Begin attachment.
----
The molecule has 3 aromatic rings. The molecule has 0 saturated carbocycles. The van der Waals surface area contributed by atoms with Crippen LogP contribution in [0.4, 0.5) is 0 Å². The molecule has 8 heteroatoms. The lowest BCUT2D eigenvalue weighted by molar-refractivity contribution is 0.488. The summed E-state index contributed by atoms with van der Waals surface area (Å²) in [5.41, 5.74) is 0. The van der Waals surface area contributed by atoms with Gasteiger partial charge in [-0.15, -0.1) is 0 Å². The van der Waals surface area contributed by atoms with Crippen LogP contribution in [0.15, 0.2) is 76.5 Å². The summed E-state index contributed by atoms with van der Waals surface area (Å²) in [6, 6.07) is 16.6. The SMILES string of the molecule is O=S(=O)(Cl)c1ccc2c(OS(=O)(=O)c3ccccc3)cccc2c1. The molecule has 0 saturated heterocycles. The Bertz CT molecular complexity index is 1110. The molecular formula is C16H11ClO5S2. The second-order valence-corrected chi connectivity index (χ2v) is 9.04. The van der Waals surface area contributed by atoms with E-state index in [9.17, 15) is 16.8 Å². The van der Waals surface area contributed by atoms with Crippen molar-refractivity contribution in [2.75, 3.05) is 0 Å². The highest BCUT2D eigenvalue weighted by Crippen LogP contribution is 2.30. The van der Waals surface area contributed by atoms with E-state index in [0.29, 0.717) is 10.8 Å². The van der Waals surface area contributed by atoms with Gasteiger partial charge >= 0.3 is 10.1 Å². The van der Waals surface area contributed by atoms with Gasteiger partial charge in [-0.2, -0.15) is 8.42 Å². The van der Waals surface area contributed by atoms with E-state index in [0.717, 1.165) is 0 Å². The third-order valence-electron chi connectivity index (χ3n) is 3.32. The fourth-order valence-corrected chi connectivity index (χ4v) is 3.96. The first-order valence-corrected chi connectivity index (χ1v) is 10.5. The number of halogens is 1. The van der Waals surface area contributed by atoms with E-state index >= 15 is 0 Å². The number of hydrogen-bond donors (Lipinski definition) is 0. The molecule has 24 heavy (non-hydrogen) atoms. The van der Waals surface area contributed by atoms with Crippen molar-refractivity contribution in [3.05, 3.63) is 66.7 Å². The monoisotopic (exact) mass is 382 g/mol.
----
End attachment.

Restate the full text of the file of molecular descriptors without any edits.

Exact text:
The molecule has 3 aromatic rings. The molecule has 0 saturated carbocycles. The van der Waals surface area contributed by atoms with Crippen LogP contribution in [0.4, 0.5) is 0 Å². The molecule has 8 heteroatoms. The lowest BCUT2D eigenvalue weighted by molar-refractivity contribution is 0.488. The summed E-state index contributed by atoms with van der Waals surface area (Å²) in [5.41, 5.74) is 0. The van der Waals surface area contributed by atoms with Gasteiger partial charge in [-0.15, -0.1) is 0 Å². The van der Waals surface area contributed by atoms with Crippen LogP contribution in [0.15, 0.2) is 76.5 Å². The summed E-state index contributed by atoms with van der Waals surface area (Å²) in [6, 6.07) is 16.6. The SMILES string of the molecule is O=S(=O)(Cl)c1ccc2c(OS(=O)(=O)c3ccccc3)cccc2c1. The molecule has 0 saturated heterocycles. The Bertz CT molecular complexity index is 1110. The molecular formula is C16H11ClO5S2. The second-order valence-corrected chi connectivity index (χ2v) is 9.04. The van der Waals surface area contributed by atoms with E-state index in [9.17, 15) is 16.8 Å². The van der Waals surface area contributed by atoms with Crippen molar-refractivity contribution in [2.75, 3.05) is 0 Å². The highest BCUT2D eigenvalue weighted by Crippen LogP contribution is 2.30. The van der Waals surface area contributed by atoms with E-state index in [0.29, 0.717) is 10.8 Å². The van der Waals surface area contributed by atoms with Gasteiger partial charge >= 0.3 is 10.1 Å². The van der Waals surface area contributed by atoms with Gasteiger partial charge in [-0.2, -0.15) is 8.42 Å². The van der Waals surface area contributed by atoms with E-state index in [0.717, 1.165) is 0 Å². The third-order valence-electron chi connectivity index (χ3n) is 3.32. The fourth-order valence-corrected chi connectivity index (χ4v) is 3.96. The first-order valence-corrected chi connectivity index (χ1v) is 10.5. The number of halogens is 1. The van der Waals surface area contributed by atoms with E-state index >= 15 is 0 Å². The number of hydrogen-bond donors (Lipinski definition) is 0. The molecule has 24 heavy (non-hydrogen) atoms. The van der Waals surface area contributed by atoms with Crippen molar-refractivity contribution in [3.05, 3.63) is 66.7 Å². The monoisotopic (exact) mass is 382 g/mol.